I don’t know why it’s taken me this long to accept the award, but let’s pretend I’ve been involved in a six-figure-sum bidding war over my latest book, torn between the niche publisher offering little but who could secure me an adaptation deal with good old Auntie Beeb (the BBC to non-Brits) and the huge, global monster publisher who want to sell the rights to James Cameron so he can trash the dialogue and fill it full of eight-foot tall blue aliens, despite the fact it’s set in a 12th century monastery in County Clare.*

Yeah, let’s say that.

For the record and with gratitude for the fact they read this nonsense, let alone think enough of it to give me an award, the lovely people who nominated me are –

Eleanore Miller from Eleanore’s Ramblings.

Lucy Danvers of Icecoffeecouture.

Mary Tyas of Bali info

Annie of A Beginner’s Blogger Diary

The Leibster Rules seem to have morphed over time and change according to which site you visit. Here’s what I’ve chosen to do-

1. thank the person who nominated you, and post a link to their blog on your blog.

2. display the award on your blog by including it in your post.

3. answer 11 questions about yourself, which will be provided to you by the person who nominated you.

4. nominate 5 – 11 blogs that you feel deserve the award, who have a less than 1000 followers.

5. create a new list of questions for the blogger to answer.

6. list these rules in your post.

8. Inform the people/blogs that you nominated that they have been nominated for the Liebster award.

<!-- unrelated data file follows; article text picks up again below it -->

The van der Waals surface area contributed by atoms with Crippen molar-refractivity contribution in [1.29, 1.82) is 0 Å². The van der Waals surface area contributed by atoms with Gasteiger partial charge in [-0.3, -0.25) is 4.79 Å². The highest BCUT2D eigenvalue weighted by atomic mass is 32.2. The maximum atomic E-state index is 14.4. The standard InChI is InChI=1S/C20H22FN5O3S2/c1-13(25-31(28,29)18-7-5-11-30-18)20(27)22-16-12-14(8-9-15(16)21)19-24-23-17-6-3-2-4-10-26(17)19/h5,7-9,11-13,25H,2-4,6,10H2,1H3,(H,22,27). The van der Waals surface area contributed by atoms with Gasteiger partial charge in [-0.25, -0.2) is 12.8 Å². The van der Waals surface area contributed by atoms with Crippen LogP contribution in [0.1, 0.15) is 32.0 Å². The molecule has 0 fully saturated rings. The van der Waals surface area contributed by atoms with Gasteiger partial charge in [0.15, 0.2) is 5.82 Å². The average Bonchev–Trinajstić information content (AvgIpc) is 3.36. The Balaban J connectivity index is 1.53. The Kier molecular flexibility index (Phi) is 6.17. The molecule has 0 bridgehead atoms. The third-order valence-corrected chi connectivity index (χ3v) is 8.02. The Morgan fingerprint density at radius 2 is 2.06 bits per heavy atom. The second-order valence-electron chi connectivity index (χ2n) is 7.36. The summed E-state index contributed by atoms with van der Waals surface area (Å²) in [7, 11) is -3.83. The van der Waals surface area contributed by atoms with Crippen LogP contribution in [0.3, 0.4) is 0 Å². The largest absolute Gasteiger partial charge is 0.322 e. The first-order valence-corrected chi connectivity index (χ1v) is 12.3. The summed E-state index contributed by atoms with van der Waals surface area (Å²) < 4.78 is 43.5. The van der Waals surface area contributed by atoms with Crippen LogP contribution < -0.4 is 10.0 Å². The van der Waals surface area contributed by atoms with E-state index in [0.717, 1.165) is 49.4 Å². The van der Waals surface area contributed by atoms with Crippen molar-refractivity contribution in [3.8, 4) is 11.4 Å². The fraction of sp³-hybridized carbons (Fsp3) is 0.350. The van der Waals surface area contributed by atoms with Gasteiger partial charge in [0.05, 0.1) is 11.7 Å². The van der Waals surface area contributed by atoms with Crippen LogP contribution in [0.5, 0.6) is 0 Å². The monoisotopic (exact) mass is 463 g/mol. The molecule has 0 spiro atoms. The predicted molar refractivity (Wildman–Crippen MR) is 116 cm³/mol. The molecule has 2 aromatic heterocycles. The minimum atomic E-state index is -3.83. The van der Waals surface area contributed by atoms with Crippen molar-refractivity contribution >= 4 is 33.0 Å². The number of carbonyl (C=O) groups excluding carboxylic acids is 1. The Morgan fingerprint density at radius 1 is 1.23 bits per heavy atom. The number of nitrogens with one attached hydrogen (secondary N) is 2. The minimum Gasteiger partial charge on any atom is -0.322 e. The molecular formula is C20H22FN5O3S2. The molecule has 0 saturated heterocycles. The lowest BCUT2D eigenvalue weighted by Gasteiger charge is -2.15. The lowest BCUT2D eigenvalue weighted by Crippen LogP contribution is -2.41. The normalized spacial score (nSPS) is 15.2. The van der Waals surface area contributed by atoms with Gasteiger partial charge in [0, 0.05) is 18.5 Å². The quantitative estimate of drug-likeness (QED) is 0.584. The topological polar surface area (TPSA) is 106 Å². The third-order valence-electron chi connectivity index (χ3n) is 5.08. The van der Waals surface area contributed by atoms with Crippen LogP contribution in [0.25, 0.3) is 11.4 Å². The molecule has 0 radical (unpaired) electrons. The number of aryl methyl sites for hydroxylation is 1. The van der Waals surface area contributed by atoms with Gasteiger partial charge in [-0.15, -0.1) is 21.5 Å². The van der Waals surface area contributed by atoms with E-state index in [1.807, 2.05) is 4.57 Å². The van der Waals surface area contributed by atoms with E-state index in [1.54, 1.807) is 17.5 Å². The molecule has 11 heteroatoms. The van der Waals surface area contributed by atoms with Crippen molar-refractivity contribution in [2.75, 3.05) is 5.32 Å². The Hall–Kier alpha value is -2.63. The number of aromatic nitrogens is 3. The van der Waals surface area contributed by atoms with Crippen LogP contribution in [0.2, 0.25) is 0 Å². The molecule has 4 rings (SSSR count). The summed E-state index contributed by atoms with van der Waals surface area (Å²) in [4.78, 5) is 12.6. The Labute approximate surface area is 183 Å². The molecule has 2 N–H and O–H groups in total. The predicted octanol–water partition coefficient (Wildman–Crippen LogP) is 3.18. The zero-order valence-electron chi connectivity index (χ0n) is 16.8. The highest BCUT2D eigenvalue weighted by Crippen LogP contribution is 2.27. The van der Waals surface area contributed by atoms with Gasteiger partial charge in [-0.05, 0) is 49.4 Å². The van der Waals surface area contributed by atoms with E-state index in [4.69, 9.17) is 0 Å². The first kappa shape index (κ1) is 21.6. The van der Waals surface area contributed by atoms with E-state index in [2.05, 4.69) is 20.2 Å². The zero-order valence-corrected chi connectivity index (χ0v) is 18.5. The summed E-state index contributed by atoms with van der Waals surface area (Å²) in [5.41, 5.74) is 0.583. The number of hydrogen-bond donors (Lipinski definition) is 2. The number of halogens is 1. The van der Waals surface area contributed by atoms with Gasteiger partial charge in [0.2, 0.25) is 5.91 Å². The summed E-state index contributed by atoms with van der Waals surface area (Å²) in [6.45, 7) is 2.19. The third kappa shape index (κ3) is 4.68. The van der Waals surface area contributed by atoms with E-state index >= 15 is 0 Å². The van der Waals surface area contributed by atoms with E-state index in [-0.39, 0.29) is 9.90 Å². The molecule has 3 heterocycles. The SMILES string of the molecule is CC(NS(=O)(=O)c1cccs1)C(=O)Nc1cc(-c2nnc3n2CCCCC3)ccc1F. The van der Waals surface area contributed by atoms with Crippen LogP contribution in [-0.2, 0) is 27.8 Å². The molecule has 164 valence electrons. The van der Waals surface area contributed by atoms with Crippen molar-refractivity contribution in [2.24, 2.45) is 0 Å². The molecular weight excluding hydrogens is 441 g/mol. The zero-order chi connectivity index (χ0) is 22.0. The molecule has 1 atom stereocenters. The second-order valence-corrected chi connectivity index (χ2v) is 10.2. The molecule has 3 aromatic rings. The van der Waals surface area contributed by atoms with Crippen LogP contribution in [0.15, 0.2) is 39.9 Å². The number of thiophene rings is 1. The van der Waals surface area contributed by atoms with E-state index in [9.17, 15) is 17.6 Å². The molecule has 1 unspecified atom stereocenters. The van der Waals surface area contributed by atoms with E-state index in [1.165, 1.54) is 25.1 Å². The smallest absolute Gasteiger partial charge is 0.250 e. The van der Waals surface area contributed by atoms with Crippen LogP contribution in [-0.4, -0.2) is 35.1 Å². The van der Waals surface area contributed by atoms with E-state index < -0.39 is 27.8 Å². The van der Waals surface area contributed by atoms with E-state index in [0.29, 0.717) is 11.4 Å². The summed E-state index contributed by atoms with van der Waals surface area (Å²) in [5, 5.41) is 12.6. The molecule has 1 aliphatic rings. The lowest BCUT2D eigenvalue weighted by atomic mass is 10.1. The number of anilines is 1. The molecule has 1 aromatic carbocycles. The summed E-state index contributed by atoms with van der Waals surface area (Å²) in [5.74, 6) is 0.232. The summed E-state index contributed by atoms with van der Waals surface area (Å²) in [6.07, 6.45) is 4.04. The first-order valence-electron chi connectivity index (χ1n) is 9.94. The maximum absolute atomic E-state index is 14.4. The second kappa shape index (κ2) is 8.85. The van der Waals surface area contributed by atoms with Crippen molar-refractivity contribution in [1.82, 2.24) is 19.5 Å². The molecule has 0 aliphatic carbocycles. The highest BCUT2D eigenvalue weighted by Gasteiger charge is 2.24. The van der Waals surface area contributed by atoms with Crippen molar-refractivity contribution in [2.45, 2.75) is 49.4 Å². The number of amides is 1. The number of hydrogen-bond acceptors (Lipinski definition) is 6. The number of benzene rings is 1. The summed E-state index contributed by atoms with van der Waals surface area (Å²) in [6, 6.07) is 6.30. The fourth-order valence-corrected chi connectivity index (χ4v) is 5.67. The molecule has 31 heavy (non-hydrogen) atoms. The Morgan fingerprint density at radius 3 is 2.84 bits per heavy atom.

I’ve chosen to answer the questions set by Annie

1. Why do you blog? What drives you?

Hmm. I’ll be honest. I want to give up my day job and write full-time for a living from a tree house with a beautiful view of the sea/ a forest/ David Tennant.

I’m told these days publishers expect writers to venture out into the webisphere, to be accessible, to have built an online presence, preferably with a few hundred thousand followers. This is why I started a blog. However . . . since February, I’ve met lots of lovely, amazingly talented people online and now I spend as much time reading what they have to say as developing my own following. What am I like?

2. What is your blogging routine?

I try and write the week’s blog posts on Monday and schedule them so they’re trickled out over the week. Wednesday Word Tangle on Wednesday (I’m no rebel, man) and Books in the Blood is probably stuck to Monday. I’ve just got involved with (when I say ‘just’ I mean I’ve taken part in one!) Micro Bookends Thursday micro fiction challenge. Very tasty.

3. What message do you want to transmit?

Message? Good lord, I’m too dense to transmit a message. I try and make my posts entertaining and short-ish. I like being daft and hope to raise a smile and share a bit of fiction along the way. That’s it.

4. Who is your audience?

Hmm (again). I’m redrafting a YA fantasy book at the moment but other novel ideas I’ve had have been aimed at adults (cosy crime, gothic crime, horror, steam punk), younger children (action adventure with mythical beasties). I like to read something with a bit of mystery myself, so I guess I like to write the same.

5. What do you want people to know about you?

That my laptop is called Dominic Silverstreak and that we have a very intense relationship but we like our privacy, so no papparazzi please. And if any of you ‘people’ are literary agents . . . 🙂

6. What has been your biggest challenge in life?

Being a teenager nearly broke me. And there have been a few other times . . . But hey, I’m willing to discuss my straggly gussets, but not that.

7. Give some piece of advice to your fellow bloggers.